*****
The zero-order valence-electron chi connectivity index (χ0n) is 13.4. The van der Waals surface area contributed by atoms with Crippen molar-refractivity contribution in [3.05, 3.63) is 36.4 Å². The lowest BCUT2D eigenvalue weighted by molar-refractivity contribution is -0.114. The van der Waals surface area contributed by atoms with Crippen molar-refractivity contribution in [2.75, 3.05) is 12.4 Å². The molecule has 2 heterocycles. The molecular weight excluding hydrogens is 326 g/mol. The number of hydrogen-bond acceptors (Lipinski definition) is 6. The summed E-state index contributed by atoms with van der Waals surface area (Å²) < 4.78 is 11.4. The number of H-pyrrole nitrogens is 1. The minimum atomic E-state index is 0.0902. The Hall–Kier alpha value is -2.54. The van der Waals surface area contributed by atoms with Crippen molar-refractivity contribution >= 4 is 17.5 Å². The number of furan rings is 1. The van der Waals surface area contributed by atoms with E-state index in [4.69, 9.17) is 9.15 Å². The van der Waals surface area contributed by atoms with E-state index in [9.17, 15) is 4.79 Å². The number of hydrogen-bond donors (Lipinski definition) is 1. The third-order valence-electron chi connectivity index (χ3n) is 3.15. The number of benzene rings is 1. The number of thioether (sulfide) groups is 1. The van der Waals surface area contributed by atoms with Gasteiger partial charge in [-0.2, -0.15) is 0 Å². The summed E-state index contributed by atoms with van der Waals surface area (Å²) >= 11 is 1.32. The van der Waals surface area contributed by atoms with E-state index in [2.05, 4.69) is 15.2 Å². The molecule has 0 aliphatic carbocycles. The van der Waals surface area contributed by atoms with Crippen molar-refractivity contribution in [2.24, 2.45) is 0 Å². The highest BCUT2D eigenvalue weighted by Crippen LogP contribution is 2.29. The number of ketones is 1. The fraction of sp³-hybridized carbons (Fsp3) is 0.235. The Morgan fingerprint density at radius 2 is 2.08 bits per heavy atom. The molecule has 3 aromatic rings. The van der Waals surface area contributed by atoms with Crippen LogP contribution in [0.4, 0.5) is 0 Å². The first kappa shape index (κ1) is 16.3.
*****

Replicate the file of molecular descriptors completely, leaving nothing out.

The zero-order valence-electron chi connectivity index (χ0n) is 13.4. The van der Waals surface area contributed by atoms with Crippen molar-refractivity contribution in [3.05, 3.63) is 36.4 Å². The lowest BCUT2D eigenvalue weighted by molar-refractivity contribution is -0.114. The van der Waals surface area contributed by atoms with Crippen molar-refractivity contribution in [2.75, 3.05) is 12.4 Å². The molecule has 2 heterocycles. The molecular weight excluding hydrogens is 326 g/mol. The number of hydrogen-bond acceptors (Lipinski definition) is 6. The summed E-state index contributed by atoms with van der Waals surface area (Å²) < 4.78 is 11.4. The number of H-pyrrole nitrogens is 1. The minimum atomic E-state index is 0.0902. The Hall–Kier alpha value is -2.54. The van der Waals surface area contributed by atoms with Crippen molar-refractivity contribution >= 4 is 17.5 Å². The number of furan rings is 1. The van der Waals surface area contributed by atoms with E-state index in [4.69, 9.17) is 9.15 Å². The van der Waals surface area contributed by atoms with E-state index in [9.17, 15) is 4.79 Å². The number of hydrogen-bond donors (Lipinski definition) is 1. The third-order valence-electron chi connectivity index (χ3n) is 3.15. The number of benzene rings is 1. The number of thioether (sulfide) groups is 1. The van der Waals surface area contributed by atoms with Gasteiger partial charge in [-0.2, -0.15) is 0 Å². The summed E-state index contributed by atoms with van der Waals surface area (Å²) >= 11 is 1.32. The van der Waals surface area contributed by atoms with E-state index in [2.05, 4.69) is 15.2 Å². The molecule has 0 aliphatic carbocycles. The van der Waals surface area contributed by atoms with Crippen molar-refractivity contribution in [2.24, 2.45) is 0 Å². The highest BCUT2D eigenvalue weighted by Crippen LogP contribution is 2.29. The number of ketones is 1. The fraction of sp³-hybridized carbons (Fsp3) is 0.235. The Morgan fingerprint density at radius 2 is 2.08 bits per heavy atom. The molecule has 3 aromatic rings. The van der Waals surface area contributed by atoms with Crippen LogP contribution in [0.4, 0.5) is 0 Å². The first kappa shape index (κ1) is 16.3.